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The Miracle of Mindfulness: An Introduction to the Practice of Meditation
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The Miracle of Mindfulness: An Introduction to the Practice of Meditation

4.15  ·  Rating details ·  29,182 ratings  ·  1,364 reviews
In this beautiful and lucid guide, Zen master Thich Nhat Hanh offers gentle anecdotes and practical exercise as a means of learning the skills of mindfulness--being awake and fully aware. From washing the dishes to answering the phone to peeling an orange, he reminds us that each moment holds within it an opportunity to work toward greater self-understanding and peacefulne ...more
Paperback, 140 pages
Published May 1st 1999 by Beacon Press (first published 1975)
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Xavier Guillaume If you turned to page 79 there is a chapter on Exercises in Mindfulness. The book describes mindfulness as not just something you do as you meditate, …moreIf you turned to page 79 there is a chapter on Exercises in Mindfulness. The book describes mindfulness as not just something you do as you meditate, but something you kind of do throughout the day. So it is like always meditating. It is a lot, but that's why the book breaks it down into little steps. Like being mindful when you wake up, or being mindful when you bathe, or being mindful while you walk, or do dishes, etc. As you practice the exercises you can learn to be mindful throughout the day. But the book also teaches how to meditate too, so that you can go deeper into your understanding of your place in the Universe and the interconnection that is life.(less)
Branan Dubh I think that is there for reference. It can be interesting to have a look at the original Buddhist texts, but they are obviously much harder to penetr…moreI think that is there for reference. It can be interesting to have a look at the original Buddhist texts, but they are obviously much harder to penetrate, being written in an ancient language a long time ago. (less)

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probably the best book on mindfulness meditation out there. thich naht hahn is a bloody genius, and this book isn't even my favorite of his. but really, the one-thing-in-the-moment meditation has helped me a lot. we joke about it - going to wash one dish when we are upset - but it's surprisingly useful. my favorite thing to do is go through my books/papers/etc. - a tactic i learned from this book. it's wildly relaxing, and i feel like i've accomplished something. this is also the reason my books ...more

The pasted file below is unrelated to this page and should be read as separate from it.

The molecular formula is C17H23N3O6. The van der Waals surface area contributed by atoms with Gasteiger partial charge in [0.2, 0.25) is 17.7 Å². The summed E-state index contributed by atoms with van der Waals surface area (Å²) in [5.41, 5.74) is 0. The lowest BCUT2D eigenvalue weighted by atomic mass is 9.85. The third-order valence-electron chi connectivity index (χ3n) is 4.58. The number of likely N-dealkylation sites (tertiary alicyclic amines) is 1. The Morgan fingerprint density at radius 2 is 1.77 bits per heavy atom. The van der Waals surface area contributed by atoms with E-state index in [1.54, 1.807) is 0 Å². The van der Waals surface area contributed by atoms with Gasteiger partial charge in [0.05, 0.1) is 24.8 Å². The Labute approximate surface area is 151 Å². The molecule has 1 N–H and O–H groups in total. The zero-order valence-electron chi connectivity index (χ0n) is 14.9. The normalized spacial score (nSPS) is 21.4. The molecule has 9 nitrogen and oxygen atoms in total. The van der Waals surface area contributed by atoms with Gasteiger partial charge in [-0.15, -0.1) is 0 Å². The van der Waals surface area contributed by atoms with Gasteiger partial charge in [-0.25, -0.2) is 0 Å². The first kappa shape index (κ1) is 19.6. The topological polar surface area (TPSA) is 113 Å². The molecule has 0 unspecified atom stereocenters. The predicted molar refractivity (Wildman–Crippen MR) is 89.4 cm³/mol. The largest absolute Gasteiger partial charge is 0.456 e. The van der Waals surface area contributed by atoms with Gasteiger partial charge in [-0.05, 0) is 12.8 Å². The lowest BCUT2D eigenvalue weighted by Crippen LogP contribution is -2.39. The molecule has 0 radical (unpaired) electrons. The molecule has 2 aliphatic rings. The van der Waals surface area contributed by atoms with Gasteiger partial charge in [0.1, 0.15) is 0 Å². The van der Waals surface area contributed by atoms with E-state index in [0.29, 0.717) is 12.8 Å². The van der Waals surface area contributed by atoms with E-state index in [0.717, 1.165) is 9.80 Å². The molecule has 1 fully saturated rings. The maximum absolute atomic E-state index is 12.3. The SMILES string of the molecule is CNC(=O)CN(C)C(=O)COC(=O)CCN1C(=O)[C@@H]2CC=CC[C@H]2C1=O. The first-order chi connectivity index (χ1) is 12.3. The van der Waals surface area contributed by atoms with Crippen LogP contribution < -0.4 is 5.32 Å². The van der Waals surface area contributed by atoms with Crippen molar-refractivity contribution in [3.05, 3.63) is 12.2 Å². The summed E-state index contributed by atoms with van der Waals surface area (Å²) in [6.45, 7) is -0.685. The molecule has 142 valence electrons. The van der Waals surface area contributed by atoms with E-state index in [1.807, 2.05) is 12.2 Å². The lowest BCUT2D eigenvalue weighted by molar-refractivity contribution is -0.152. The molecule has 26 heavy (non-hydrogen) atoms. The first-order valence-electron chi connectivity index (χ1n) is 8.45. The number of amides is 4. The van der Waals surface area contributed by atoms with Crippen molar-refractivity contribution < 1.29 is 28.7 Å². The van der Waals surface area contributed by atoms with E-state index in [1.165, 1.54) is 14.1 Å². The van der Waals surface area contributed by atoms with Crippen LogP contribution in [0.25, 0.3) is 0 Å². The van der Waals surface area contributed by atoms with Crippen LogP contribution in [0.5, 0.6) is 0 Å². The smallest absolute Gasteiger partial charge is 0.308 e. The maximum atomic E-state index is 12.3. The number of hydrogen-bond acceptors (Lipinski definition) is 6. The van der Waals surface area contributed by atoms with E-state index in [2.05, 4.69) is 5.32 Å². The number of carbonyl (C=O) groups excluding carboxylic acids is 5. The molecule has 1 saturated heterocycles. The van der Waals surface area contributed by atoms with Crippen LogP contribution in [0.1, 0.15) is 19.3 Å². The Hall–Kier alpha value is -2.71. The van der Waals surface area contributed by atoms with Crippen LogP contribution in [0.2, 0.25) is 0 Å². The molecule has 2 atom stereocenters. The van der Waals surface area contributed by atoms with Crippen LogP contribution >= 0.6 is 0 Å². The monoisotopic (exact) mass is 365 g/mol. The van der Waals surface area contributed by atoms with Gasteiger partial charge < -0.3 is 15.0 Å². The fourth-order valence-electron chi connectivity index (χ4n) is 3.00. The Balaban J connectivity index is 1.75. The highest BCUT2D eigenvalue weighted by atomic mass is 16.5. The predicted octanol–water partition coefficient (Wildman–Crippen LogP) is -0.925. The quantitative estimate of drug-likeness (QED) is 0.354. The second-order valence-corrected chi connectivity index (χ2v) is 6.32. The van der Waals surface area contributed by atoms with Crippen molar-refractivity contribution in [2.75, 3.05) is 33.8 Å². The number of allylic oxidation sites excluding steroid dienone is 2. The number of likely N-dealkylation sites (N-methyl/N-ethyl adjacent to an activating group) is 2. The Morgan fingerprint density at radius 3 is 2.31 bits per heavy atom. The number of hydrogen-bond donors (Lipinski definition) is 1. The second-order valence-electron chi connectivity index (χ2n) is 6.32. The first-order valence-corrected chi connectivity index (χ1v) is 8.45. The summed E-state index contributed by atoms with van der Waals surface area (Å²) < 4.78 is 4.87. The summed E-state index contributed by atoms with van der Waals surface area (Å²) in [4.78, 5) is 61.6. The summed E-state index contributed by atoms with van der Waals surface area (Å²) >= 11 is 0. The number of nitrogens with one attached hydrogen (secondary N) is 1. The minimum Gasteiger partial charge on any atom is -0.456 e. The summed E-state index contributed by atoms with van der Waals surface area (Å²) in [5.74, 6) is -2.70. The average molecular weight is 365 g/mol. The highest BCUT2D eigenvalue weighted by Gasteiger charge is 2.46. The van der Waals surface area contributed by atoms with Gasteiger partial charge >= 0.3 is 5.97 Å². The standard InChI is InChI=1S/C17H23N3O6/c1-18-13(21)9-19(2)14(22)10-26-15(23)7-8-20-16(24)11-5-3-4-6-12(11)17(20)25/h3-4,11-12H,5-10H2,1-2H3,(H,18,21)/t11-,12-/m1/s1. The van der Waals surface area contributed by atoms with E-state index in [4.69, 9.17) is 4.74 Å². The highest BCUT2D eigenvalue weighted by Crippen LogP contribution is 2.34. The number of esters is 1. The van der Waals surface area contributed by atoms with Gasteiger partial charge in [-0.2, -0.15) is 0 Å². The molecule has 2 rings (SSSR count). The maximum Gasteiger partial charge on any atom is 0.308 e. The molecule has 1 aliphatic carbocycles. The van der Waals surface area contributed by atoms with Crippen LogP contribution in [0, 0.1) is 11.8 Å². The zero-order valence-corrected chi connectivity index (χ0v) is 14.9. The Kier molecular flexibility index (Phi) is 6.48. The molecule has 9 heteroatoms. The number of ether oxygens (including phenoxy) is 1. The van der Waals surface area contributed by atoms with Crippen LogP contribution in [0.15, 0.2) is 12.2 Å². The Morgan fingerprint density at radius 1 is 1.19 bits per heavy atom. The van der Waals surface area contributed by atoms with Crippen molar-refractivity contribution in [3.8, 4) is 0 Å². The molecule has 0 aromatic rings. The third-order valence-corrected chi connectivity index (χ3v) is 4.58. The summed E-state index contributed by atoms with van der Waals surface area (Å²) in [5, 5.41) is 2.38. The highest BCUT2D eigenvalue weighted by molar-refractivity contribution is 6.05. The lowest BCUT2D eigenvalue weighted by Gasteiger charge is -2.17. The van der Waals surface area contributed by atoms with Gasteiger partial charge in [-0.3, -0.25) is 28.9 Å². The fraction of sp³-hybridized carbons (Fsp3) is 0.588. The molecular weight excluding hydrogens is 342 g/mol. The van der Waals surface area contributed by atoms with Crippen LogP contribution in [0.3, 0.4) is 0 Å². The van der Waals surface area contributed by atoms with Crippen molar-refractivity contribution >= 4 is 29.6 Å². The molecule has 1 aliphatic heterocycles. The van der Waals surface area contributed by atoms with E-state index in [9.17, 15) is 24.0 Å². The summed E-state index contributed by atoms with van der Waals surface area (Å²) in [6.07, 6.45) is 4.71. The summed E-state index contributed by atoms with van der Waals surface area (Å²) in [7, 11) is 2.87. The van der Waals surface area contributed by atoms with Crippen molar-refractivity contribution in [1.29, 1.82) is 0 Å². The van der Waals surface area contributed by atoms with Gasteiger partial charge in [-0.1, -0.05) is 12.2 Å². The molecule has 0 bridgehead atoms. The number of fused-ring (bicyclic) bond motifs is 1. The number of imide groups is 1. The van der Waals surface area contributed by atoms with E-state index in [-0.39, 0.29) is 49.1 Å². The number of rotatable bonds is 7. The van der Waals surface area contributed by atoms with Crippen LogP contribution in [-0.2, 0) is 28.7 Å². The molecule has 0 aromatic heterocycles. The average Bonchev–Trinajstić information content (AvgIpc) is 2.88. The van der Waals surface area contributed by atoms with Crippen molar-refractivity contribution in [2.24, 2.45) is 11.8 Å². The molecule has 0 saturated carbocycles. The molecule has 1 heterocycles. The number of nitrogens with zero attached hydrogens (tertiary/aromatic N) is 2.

Lisa (Harmonybites)
Jan 17, 2012 rated it really liked it
Recommends it for: Everyone
Recommended to Lisa (Harmonybites) by: The Complete Idiot's Guide to the Ultimate Reading List
The subtitle is "an introduction to the practice of meditation." That's a bit misleading. This is a lot more than a value-free manual. The introduction tells us this the main text was originally a long letter from Thich Nhat Hanh to a fellow Buddhist monk in Vietnam in the midst of the war in 1975. Hanh, exiled from Vietnam, worked against the war and was nominated by Martin Luther King for the Nobel Peace Prize.

Translated into English under his supervision by a friend, you can't sever this fro
Mark Robison
Aug 29, 2015 rated it it was amazing
When I read this 20 years ago, it had a big effect on my life. I decided to read it again, and I remembered all the parts that had been so meaningful before but I didn’t love it. In hindsight, I don’t think I read it mindfully. (Irony alert.) So I read it almost immediately again, and absolutely loved it this time. My favorite parts are when he’s traveling across the U.S. and his friend Jim starts popping pieces of a tangerine in his mouth while discussing their plans. He suggests to Jim he ough ...more
Dec 06, 2018 rated it it was amazing
Shelves: non-fiction
I am trying to find ways to deal with my anxiety and depression and all the rest, now that I am (once again, and for the final time I think) coming off another failed attempt to go on antidepressants. Mindfulness and meditation have been helping a great deal, though it is still early days for me, and I have to undo a lot of prejudice on my part with respect to the “new age” and “self help” baggage that comes with it. This book was a perfect example of the kind of thing I am looking for. Clear, p ...more